Wednesday, August 5, 2015

Solanezumab, challenge to Alzheimer's disease

Alzheimer's disease (AD) is one of representative illness that cause dementia. AD is now the 6th cause of death in the US. Many researchers have fought against AD for several decades.

However, the development of the drug against AD is still ongoing. Although there are some medicines to cover the symptoms of AD, substantial treatment is yet to be established.

Recent hypotheses focus on the amyloid beta that is peptides seen in the brain of AD patients. Amyloid beta is considered to be produced so excessively that normal neurons are destroyed. Erasing amyloid beta in the brain is possible to contribute to the cure of AD.

In recent years, some candidate of compounds to be the solution of this issue were examined. Among them, Solanezumab, developed by Eli Lilly, is expected to be effective in reducing amyloid beta in the brain.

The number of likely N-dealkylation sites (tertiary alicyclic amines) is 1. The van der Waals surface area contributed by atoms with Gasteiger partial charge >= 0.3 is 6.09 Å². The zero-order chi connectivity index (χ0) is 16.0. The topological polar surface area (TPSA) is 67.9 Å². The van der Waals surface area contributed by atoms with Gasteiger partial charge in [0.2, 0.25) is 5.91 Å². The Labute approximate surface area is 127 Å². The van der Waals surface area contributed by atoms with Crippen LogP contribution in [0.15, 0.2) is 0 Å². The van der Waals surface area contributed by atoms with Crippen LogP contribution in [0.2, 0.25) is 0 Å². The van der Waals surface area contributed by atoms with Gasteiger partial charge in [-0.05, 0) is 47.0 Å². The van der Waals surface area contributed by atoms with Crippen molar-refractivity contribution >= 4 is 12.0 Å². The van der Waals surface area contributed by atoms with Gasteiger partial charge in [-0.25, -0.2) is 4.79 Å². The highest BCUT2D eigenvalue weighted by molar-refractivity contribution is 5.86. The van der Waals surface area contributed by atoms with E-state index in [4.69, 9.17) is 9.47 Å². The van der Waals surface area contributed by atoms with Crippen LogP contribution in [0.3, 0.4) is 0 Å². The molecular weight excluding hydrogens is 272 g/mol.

Previously, Solanezumab did not show desirable outcome in clinical trials. In phase 3 trials of Solanezumab for mild to moderate AD, subjects failed to improve their cognitive function. Nonetheless, Eli Lilly thought the result still suggested a possibility of inhibiting progression of the disease with this drug.

A result of the subsequent cohort study was more positive. In this trial, all participants were prescribed Solanezumab regardless of the drug they took previously, Solanezumab or placebo. As a result, the group having taken Solanezumab continuously showed improved function compared to the group allocated to placebo in the previous study. It indicates that Solanezumab can not only alleviate the symptoms temporally but also suppress the progression of the disease.

The next trial is expected to be completed in next autumn. Relevant researchers and stakeholders of Eli Lilly seem optimistic about the outcome. In contrast, Financial Times is deliberate to expect a positive result, according to Nikkei's report.

In my opinion, it is unlikely that Solanezumab will perform splendid record, unfortunately. The interpretation of Eli Lilly for the results of previous studies is too affirmative. It seems approaching the core of AD, nonetheless. I hope a more innovative solution for this dreadful disease will be found soon.


No comments:

Post a Comment